From No Child Left Behind to Every Student Succeeds Act: Where Do We Go From Here? CST

By Robert Glascock / January 04, 2016

Photo of an open book

When President Obama signed the Every Student Succeeds Act (ESSA) on December 10, 2015, I began to reflect on the past 13 years since No Child Left Behind (NCLB) became a law. I thought about my involvement in the school improvement process as a district leader, a turnaround director at a state education agency (SEA), and now as an education consultant. I decided to share my experiences in school turnaround and what I learned from those experiences in a series of blog posts.

The goal is to engage educators, parents and families, researchers, policymakers, business entrepreneurs, and non-profit organizations in a reflective dialogue about what we have learned about school improvement and turnaround since the creation of NCLB and what we need to do move forward under ESSA to not only turnaround our lowest performing schools but sustain the improvements over time.

School Improvement in a School District

In 2002, I was the Assistant Superintendent of Curriculum and Instruction in the Howard County Public School System (70 schools) in Maryland. Before the ink dried on the NCLB parchment, my Deputy Superintendent approached me in January 2002 about developing a plan to address the prevalent gaps in achievement that existed in the school system, especially in the schools with diverse student populations. I told her that I would form a task force and prepare a report to the Board of Education (BOE) for June. She turned to me and said gently, we go the BOE in March.

The result was the development of The Comprehensive Plan for Accelerated School Improvement (CPASI) as a district and school reform initiative designed to accelerate achievement for all students and provide intense focus and support for the lowest achieving schools in the district. The CPASI aligned processes and priorities throughout the school system and established clear expectations for all schools. The processes and priorities were:

  • Establishment of two system goals that address student performance and safe and nurturing environments that all schools and the system use to guide our work;
  • Establishment of specific achievement targets for student achievement that are much higher than expectations at the state and federal levels;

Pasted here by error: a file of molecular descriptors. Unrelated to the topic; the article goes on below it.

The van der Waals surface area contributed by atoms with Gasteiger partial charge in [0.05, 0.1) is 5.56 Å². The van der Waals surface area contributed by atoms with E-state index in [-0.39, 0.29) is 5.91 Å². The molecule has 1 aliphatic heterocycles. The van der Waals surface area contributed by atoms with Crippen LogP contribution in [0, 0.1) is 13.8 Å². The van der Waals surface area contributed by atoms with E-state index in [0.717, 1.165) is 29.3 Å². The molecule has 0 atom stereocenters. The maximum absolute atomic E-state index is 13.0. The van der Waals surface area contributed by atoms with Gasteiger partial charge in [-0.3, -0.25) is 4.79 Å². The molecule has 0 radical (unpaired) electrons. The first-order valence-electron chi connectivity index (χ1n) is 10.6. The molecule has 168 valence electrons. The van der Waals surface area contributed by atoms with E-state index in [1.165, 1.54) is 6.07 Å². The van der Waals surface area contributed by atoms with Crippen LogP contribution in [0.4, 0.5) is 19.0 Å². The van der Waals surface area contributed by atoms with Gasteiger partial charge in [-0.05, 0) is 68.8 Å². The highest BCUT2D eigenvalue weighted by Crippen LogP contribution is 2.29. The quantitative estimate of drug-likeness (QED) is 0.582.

• Establishment of specific indicators and standards for student performance against which all school and student performance will be measured;
  • A multi-year school improvement planning process that requires on-going monitoring, evaluation, and refinement;
  • An instructional focus on acceleration rather than remediation.

To differentiate support and resources for our lowest achieving schools, we created a School Improvement Unit (SIU) for nine elementary, four middle and three high schools. Based upon DuFour’s work in Professional Learning Communities at Work, professional learning communities (PLCs) were established in those schools connected together by a central PLC that included school administrators and central office staff.

To be successful, I recognized that we needed to establish trust and collegiality among central office staff (cross-department collaboration and alignment) and school principals, teachers, and students. Central office culture needed to change from “direct and tell” to “listen and respond.” The shift to a capacity building approach within schools focused on improving teaching and learning so that ultimately student performance was accelerated and sustained.

The SIU became the research and development arm of the school system because of its inherent design in identifying practices that could have wider application across the county. Principals and school improvement teams were given greater autonomy but were held to high standards of performance. Through monthly PLC meetings, SIU administrators and central office staff collaborated with each other to problem solve and share effective practices. Principal and assistant principal identified critical issues through candid conversations with the deputy superintendent and superintendent. I worked with central program staff to address the school leaders concerns and identify ways to respond to their needs.

For example, principals consistently expressed their frustration about not being able to attract and hire highly qualified and effective teachers for their schools. I invited the Director of Human Resources to attend one of the PLC meetings and listen to their concerns. Following the meeting, I negotiated a change in the teacher hiring practices so that SIU principals could interview the highly qualified teacher candidates before other schools. To provide principals with a hiring incentive, I created a “one to one” teacher laptop initiative for SIU schools. Additionally, the principals had the authority to accept or reject administrative teacher transfers from other schools.

A focus of the SIU Professional Learning Community for school leaders was to foster peer-to-peer learning. This extended to yearly progress evaluations. Each SIU principal and members of their school improvement team made a 15-minute presentation to their peers on the progress they had made in meeting their school improvement goals and objectives based on quantitative and qualitative data. This stimulated reflective practice and increased accountability for results.